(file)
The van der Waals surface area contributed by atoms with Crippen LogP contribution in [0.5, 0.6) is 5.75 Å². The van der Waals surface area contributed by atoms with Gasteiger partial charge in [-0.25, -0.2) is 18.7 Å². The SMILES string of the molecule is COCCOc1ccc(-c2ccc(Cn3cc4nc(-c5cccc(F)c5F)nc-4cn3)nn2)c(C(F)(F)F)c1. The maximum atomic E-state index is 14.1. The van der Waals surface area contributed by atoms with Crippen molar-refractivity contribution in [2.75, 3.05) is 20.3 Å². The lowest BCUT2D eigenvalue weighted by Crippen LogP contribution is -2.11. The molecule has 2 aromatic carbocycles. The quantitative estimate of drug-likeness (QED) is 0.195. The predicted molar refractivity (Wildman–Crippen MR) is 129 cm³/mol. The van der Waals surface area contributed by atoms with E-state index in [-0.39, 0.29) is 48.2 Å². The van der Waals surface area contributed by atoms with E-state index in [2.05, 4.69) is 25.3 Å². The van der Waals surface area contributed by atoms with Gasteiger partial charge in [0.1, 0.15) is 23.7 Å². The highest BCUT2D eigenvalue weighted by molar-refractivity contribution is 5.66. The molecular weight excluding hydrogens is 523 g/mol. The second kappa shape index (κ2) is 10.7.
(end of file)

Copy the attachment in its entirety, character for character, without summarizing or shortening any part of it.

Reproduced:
The van der Waals surface area contributed by atoms with Crippen LogP contribution in [0.5, 0.6) is 5.75 Å². The van der Waals surface area contributed by atoms with Gasteiger partial charge in [-0.25, -0.2) is 18.7 Å². The SMILES string of the molecule is COCCOc1ccc(-c2ccc(Cn3cc4nc(-c5cccc(F)c5F)nc-4cn3)nn2)c(C(F)(F)F)c1. The maximum atomic E-state index is 14.1. The van der Waals surface area contributed by atoms with Crippen molar-refractivity contribution in [2.75, 3.05) is 20.3 Å². The lowest BCUT2D eigenvalue weighted by Crippen LogP contribution is -2.11. The molecule has 2 aromatic carbocycles. The quantitative estimate of drug-likeness (QED) is 0.195. The predicted molar refractivity (Wildman–Crippen MR) is 129 cm³/mol. The van der Waals surface area contributed by atoms with E-state index in [-0.39, 0.29) is 48.2 Å². The van der Waals surface area contributed by atoms with E-state index in [2.05, 4.69) is 25.3 Å². The van der Waals surface area contributed by atoms with Gasteiger partial charge in [0.1, 0.15) is 23.7 Å². The highest BCUT2D eigenvalue weighted by molar-refractivity contribution is 5.66. The molecular weight excluding hydrogens is 523 g/mol. The second kappa shape index (κ2) is 10.7.